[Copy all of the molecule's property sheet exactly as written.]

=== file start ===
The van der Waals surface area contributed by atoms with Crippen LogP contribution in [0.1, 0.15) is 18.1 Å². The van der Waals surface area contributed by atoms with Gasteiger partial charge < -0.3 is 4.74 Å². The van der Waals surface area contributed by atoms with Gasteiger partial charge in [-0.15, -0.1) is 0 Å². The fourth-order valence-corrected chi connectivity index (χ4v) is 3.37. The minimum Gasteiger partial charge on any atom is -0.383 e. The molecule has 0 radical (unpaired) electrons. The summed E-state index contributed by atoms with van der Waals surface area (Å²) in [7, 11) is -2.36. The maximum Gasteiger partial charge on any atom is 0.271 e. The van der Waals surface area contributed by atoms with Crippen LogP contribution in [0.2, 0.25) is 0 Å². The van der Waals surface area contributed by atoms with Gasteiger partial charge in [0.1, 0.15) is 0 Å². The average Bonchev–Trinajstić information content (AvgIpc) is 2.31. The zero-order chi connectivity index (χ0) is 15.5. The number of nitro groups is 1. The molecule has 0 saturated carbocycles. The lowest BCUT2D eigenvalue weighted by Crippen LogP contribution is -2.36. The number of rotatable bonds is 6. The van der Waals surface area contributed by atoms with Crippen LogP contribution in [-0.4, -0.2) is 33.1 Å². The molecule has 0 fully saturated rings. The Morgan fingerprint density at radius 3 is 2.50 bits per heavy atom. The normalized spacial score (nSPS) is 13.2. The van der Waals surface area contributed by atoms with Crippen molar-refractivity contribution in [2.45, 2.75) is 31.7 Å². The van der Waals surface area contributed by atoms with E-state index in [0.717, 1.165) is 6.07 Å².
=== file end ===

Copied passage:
The van der Waals surface area contributed by atoms with Crippen LogP contribution in [0.1, 0.15) is 18.1 Å². The van der Waals surface area contributed by atoms with Gasteiger partial charge < -0.3 is 4.74 Å². The van der Waals surface area contributed by atoms with Gasteiger partial charge in [-0.15, -0.1) is 0 Å². The fourth-order valence-corrected chi connectivity index (χ4v) is 3.37. The minimum Gasteiger partial charge on any atom is -0.383 e. The molecule has 0 radical (unpaired) electrons. The summed E-state index contributed by atoms with van der Waals surface area (Å²) in [7, 11) is -2.36. The maximum Gasteiger partial charge on any atom is 0.271 e. The van der Waals surface area contributed by atoms with Crippen LogP contribution in [0.2, 0.25) is 0 Å². The van der Waals surface area contributed by atoms with Gasteiger partial charge in [0.1, 0.15) is 0 Å². The average Bonchev–Trinajstić information content (AvgIpc) is 2.31. The zero-order chi connectivity index (χ0) is 15.5. The number of nitro groups is 1. The molecule has 0 saturated carbocycles. The lowest BCUT2D eigenvalue weighted by Crippen LogP contribution is -2.36. The number of rotatable bonds is 6. The van der Waals surface area contributed by atoms with Crippen LogP contribution in [-0.4, -0.2) is 33.1 Å². The molecule has 0 fully saturated rings. The Morgan fingerprint density at radius 3 is 2.50 bits per heavy atom. The normalized spacial score (nSPS) is 13.2. The van der Waals surface area contributed by atoms with Crippen molar-refractivity contribution in [2.45, 2.75) is 31.7 Å². The van der Waals surface area contributed by atoms with E-state index in [0.717, 1.165) is 6.07 Å².